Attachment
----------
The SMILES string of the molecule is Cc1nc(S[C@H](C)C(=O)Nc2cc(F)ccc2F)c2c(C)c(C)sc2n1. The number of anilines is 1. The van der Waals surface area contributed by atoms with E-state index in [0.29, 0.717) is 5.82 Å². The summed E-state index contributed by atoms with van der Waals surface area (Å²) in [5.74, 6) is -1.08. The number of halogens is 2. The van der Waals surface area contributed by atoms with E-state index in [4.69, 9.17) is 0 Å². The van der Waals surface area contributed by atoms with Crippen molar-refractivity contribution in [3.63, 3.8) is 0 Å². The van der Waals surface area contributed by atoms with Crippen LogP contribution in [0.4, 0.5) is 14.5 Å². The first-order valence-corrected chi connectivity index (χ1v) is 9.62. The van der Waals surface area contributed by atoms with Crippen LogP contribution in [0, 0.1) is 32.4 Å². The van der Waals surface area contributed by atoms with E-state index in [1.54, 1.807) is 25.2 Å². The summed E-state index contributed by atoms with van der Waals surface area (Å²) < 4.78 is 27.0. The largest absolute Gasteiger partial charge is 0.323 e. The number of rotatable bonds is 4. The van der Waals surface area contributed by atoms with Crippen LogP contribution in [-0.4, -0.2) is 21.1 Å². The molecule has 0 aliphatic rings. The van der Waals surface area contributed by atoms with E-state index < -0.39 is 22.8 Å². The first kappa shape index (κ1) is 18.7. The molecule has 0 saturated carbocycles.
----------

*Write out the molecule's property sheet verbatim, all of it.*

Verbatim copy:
The SMILES string of the molecule is Cc1nc(S[C@H](C)C(=O)Nc2cc(F)ccc2F)c2c(C)c(C)sc2n1. The number of anilines is 1. The van der Waals surface area contributed by atoms with E-state index in [0.29, 0.717) is 5.82 Å². The summed E-state index contributed by atoms with van der Waals surface area (Å²) in [5.74, 6) is -1.08. The number of halogens is 2. The van der Waals surface area contributed by atoms with E-state index in [4.69, 9.17) is 0 Å². The van der Waals surface area contributed by atoms with Crippen molar-refractivity contribution in [3.63, 3.8) is 0 Å². The van der Waals surface area contributed by atoms with Crippen LogP contribution in [0.4, 0.5) is 14.5 Å². The first-order valence-corrected chi connectivity index (χ1v) is 9.62. The van der Waals surface area contributed by atoms with Crippen LogP contribution in [0, 0.1) is 32.4 Å². The van der Waals surface area contributed by atoms with E-state index in [1.54, 1.807) is 25.2 Å². The summed E-state index contributed by atoms with van der Waals surface area (Å²) < 4.78 is 27.0. The largest absolute Gasteiger partial charge is 0.323 e. The number of rotatable bonds is 4. The van der Waals surface area contributed by atoms with Crippen LogP contribution in [-0.4, -0.2) is 21.1 Å². The molecule has 0 aliphatic rings. The van der Waals surface area contributed by atoms with E-state index < -0.39 is 22.8 Å². The first kappa shape index (κ1) is 18.7. The molecule has 0 saturated carbocycles.